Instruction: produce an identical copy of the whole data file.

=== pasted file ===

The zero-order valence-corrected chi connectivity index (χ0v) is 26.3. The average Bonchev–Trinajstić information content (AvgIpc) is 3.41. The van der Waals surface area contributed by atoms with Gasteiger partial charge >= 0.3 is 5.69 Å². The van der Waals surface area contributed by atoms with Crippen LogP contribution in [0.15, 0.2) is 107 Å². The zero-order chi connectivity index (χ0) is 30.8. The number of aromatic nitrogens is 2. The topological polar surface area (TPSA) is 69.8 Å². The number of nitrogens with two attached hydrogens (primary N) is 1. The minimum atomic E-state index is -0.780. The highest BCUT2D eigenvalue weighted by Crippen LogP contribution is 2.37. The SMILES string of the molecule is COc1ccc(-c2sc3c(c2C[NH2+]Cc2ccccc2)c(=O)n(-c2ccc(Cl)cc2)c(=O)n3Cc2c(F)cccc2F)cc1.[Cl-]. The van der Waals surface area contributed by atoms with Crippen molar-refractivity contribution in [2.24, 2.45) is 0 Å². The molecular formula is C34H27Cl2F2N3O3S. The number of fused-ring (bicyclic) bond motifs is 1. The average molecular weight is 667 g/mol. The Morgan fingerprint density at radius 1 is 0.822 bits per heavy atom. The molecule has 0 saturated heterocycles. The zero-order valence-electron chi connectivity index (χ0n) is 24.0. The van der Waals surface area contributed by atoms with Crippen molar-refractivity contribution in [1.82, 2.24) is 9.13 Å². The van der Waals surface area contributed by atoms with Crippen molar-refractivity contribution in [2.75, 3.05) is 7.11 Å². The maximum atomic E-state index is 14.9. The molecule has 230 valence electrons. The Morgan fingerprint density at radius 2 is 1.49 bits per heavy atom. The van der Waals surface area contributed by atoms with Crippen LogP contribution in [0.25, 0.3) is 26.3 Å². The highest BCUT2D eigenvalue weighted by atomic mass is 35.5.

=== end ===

The zero-order valence-corrected chi connectivity index (χ0v) is 26.3. The average Bonchev–Trinajstić information content (AvgIpc) is 3.41. The van der Waals surface area contributed by atoms with Gasteiger partial charge >= 0.3 is 5.69 Å². The van der Waals surface area contributed by atoms with Crippen LogP contribution in [0.15, 0.2) is 107 Å². The zero-order chi connectivity index (χ0) is 30.8. The number of aromatic nitrogens is 2. The topological polar surface area (TPSA) is 69.8 Å². The number of nitrogens with two attached hydrogens (primary N) is 1. The minimum atomic E-state index is -0.780. The highest BCUT2D eigenvalue weighted by Crippen LogP contribution is 2.37. The SMILES string of the molecule is COc1ccc(-c2sc3c(c2C[NH2+]Cc2ccccc2)c(=O)n(-c2ccc(Cl)cc2)c(=O)n3Cc2c(F)cccc2F)cc1.[Cl-]. The van der Waals surface area contributed by atoms with Crippen molar-refractivity contribution in [2.24, 2.45) is 0 Å². The molecular formula is C34H27Cl2F2N3O3S. The number of fused-ring (bicyclic) bond motifs is 1. The average molecular weight is 667 g/mol. The Morgan fingerprint density at radius 1 is 0.822 bits per heavy atom. The molecule has 0 saturated heterocycles. The zero-order valence-electron chi connectivity index (χ0n) is 24.0. The van der Waals surface area contributed by atoms with Crippen molar-refractivity contribution in [1.82, 2.24) is 9.13 Å². The van der Waals surface area contributed by atoms with Crippen molar-refractivity contribution in [2.75, 3.05) is 7.11 Å². The maximum atomic E-state index is 14.9. The molecule has 230 valence electrons. The Morgan fingerprint density at radius 2 is 1.49 bits per heavy atom. The van der Waals surface area contributed by atoms with Crippen LogP contribution in [0.25, 0.3) is 26.3 Å². The highest BCUT2D eigenvalue weighted by atomic mass is 35.5.